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Dig Dis Sci. 1983 Aug;28(8):673-83.

Budd-Chiari syndrome associated with oral contraceptive steroids. Review of treatment of 47 cases.

Abstract

Oral contraceptive steroids (OCS) have been implicated as the cause of a number of instances of hepatic vein thrombosis (Budd-Chiari syndrome). Survival appears to be related to early diagnosis and treatment, but there does not appear to be a consensus as to the most appropriate management of these patients. Portosystemic shunting has frequently been advocated, although the results have been quite variable. Some patients appear to do well with conservative measures only. In the effort to obtain a clearer understanding of the effects of different medical and surgical therapies in this disorder, we analyzed the treatment of 47 cases associated with OCS, 29 of which were found in the literature and 18 additional cases identified through a questionnaire survey mailed to members of the AASLD. Surgery had been performed in 27 of these 47 patients (57%); 17 patients had been treated medically (36%); two individuals had received unspecified treatment, and one patient died before any treatment could be initiated. In the surgical group 13 patients underwent portosystemic shunt surgery with six surviving up to 5 years. Two patients survived more than 15 months following orthotopic liver transplant and one patient is well after partial hepatectomy. Of 10 patients who underwent exploratory laparotomy (three with the intent to perform a shunt), seven died postoperatively. Mean survival for the surgically treated group was 19.4 months (range 10 days to 7 years). Of those patients treated medically with combinations of diuretics, anticoagulants, antiplatelet agents, fibrinolytic agents, and peritoneovenous shunts to control ascites, 11 (65%) have survived from 3 months to 6 years (mean survival 29.0 months). We conclude that a satisfactory response may accompany either medical or surgical management of patients with Budd-Chiari syndrome associated with OCS. Patients with severe occlusive disease may benefit most from surgical decompression of the hepatic veins. However, for those with mild to moderate disease, the proper role for operative intervention remains to be defined.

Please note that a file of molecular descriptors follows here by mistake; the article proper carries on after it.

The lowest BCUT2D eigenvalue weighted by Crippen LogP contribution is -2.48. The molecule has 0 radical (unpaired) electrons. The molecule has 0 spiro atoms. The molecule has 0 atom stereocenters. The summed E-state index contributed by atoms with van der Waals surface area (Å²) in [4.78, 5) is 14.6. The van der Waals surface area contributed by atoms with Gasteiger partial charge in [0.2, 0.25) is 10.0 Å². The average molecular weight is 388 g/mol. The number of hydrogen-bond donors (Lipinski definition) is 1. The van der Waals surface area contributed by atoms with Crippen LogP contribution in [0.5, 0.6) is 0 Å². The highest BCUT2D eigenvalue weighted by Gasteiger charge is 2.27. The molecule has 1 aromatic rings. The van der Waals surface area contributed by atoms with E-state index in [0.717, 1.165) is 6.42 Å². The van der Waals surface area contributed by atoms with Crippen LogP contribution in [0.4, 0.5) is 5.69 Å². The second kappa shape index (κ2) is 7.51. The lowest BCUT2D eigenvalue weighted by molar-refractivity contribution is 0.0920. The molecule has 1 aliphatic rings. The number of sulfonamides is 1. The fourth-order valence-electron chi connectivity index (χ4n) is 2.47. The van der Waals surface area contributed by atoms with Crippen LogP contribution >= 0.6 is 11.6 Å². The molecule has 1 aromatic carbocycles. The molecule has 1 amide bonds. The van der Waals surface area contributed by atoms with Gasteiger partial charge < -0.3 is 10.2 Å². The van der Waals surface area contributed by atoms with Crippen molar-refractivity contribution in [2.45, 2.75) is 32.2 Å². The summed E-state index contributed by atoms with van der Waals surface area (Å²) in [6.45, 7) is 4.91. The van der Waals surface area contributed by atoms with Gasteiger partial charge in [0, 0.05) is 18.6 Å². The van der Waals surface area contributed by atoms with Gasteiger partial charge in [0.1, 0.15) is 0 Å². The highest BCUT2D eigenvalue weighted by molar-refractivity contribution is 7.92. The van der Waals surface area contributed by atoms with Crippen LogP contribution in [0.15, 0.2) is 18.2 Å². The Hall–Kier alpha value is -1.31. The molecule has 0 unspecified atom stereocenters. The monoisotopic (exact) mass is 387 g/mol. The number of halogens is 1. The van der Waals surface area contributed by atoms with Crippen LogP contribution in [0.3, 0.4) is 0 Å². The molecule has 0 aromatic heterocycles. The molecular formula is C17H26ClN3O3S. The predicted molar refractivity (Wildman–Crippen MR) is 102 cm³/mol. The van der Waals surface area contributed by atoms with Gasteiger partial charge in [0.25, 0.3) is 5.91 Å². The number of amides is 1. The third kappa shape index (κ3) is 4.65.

PIP:

Oral contraceptives (OCs) have been implicated as the cause of a number of instances of hepatic vein thrombosis (Budd-Chiari syndrome). Survival appears to be related to early diagnosis and treatment, but there does not appear to be a consensus as to the most appropriate management of these patients. Portosystemic shunting has frequently been advocated, although the results have been quite variable. Some patients appear to do well with conservative measures only. In the effort to obtain a clearer understanding of the effects of different medical and surgical therapies in this disorder, we analyzed the treatment of 47 cases associated with OCs, 29 of which were found in the literature and 18 additional cases identified through a questionnaire survey mailed to members of the American Association for the Study of Liver Diseases (AASLD). Surgery had been performed in 27 of these 47 patients (57%); 17 patients had been treated medically (36%); 2 individuals had received unspecified treatment, and 1 patient died before any treatment could be initiated. In the surgical group, 13 patients underwent portosystemic shunt surgery with 6 surviving up to 5 years. 2 patients survived more than 15 months following orthotopic liver transplant and 1 patient is well after partial hepatectomy. Of 10 who underwent exploratory laparotomy (3 with the intent to perform a shunt), 7 died postoperatively. Mean survival for the surgically treated group was 19.4 months (10 days-7 years). Of those patients treated medically with a combination of diuretics, anticoagulants, antiplatelet agents, fibrinolytic agents, and peritoneovenous shunts to control ascites, 11 (65%) have survived from 3 months-6 years (mean survival 29.0 months). We conclude that a satisfactory response may accompany either medical or surgical management of patients with Budd-Chiari syndrome associated with OCs. Patients with severe occlusive disease may benefit from most surgical decompression of the hepatic veins. However, for those with mild to moderate disease, the proper role for operative intervention remains to be defined.

PMID:
6872799
[Indexed for MEDLINE]
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